Lunar Landers That Never Were | Space | Air & Space Magazine
In August of 1961, engineer John Houbolt gave one of many presentations to the Space Task Group [at NASA's Langley Research Center in Virginia, where he worked]. In attendance was Jim Chamberlin, the brilliant designer of the Canadian Avro Arrow fighter. (©2007 by Robert Godwin)

Lunar Landers That Never Were

The road to the moon was paved with good intentions.

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So NASA has a new name for its future moon landerAltair—and brand new artwork showing the spindly-legged craft that will one day carry four astronauts to the moon’s surface. What’s more, the agency says it plans to start building test hardware next year.

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Great news. Just don’t count on it. With Altair’s landing still many years away (the target date is 2020), NASA and its industry contractors are almost sure to change their minds umpteen times before finalizing any designs for moon vehicles.

The history of the Apollo program is instructive. Before NASA and its industry contractors settled on a final design for the Grumman-built Lunar Module, they took many a wrong turn; the LM’s look kept changing even after Neil Armstrong’s giant leap for mankind in July 1969.

All the ingenious, would-be landers that never got off the drawing board, let alone the planet, are now fully documented in the pages of Robert Godwin, publisher of Apogee Books.

Godwin offers pictures and short histories for more than 80 lunar lander concepts of the 1950s and early 1960s, along with more than 80 lunar rovers and mobile labs and more than 50 lunar flying vehicles. When he couldn’t find contemporary artwork or photos, he rendered his own using modern computer graphics. The result is a comprehensive encyclopedia of all the moon missions that never flew. And aren’t we sorry they didn’t?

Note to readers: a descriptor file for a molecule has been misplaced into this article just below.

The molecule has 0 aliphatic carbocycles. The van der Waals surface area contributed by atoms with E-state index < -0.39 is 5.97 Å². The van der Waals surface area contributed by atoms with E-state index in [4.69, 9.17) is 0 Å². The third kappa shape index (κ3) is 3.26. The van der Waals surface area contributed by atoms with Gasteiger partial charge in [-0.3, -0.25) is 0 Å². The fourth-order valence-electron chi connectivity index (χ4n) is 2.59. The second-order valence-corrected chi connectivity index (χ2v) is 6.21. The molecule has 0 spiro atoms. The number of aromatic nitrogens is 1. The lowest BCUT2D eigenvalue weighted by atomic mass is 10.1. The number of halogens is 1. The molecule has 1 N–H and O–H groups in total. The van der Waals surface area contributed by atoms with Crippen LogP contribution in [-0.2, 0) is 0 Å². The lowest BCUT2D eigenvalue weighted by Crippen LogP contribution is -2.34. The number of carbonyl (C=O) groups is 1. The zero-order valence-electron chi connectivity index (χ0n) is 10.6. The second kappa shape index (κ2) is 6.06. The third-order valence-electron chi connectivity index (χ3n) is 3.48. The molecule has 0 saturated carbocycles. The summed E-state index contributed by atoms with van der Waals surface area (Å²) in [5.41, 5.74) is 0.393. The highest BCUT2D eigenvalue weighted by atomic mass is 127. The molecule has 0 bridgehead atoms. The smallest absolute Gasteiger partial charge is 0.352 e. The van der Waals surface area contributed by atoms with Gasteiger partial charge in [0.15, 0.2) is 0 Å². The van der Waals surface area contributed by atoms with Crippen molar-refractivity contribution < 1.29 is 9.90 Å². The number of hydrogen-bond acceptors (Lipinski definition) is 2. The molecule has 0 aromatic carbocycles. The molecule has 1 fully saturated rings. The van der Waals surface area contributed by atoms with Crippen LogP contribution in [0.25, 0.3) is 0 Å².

Below are a few of our favorites, with text excerpted from the book. Click on the thumbnail photos above to see full-size photos, numbered from left to right. And don’t laugh. Altair might end up in here some day.

All photos and the following text ©2007 by Robert Godwin, from The Lunar Exploration Scrapbook, Apogee Books, 2007.

1. Large image: Langley Landers (1961)
In August of 1961, engineer John Houbolt gave one of many presentations to the Space Task Group [at NASA’s Langley Research Center in Virginia, where he worked]. In attendance was Jim Chamberlin, the brilliant designer of the Canadian Avro Arrow fighter. Chamberlin was heading up what would become Project Gemini, and he had already begun to think about using the new larger "Advanced Mercury," as Gemini was called at the time, to do more than just fly in low Earth orbit. Chamberlin wanted to use Gemini to go to the moon, and he would make that exact suggestion later that year. His team’s design for an accompanying lunar lander was similar to one proposed earlier in the year by the Langley staff. It was basically nothing more than a platform placed on top of a rocket engine, on which an intrepid astronaut would stand, surrounded by fuel tanks.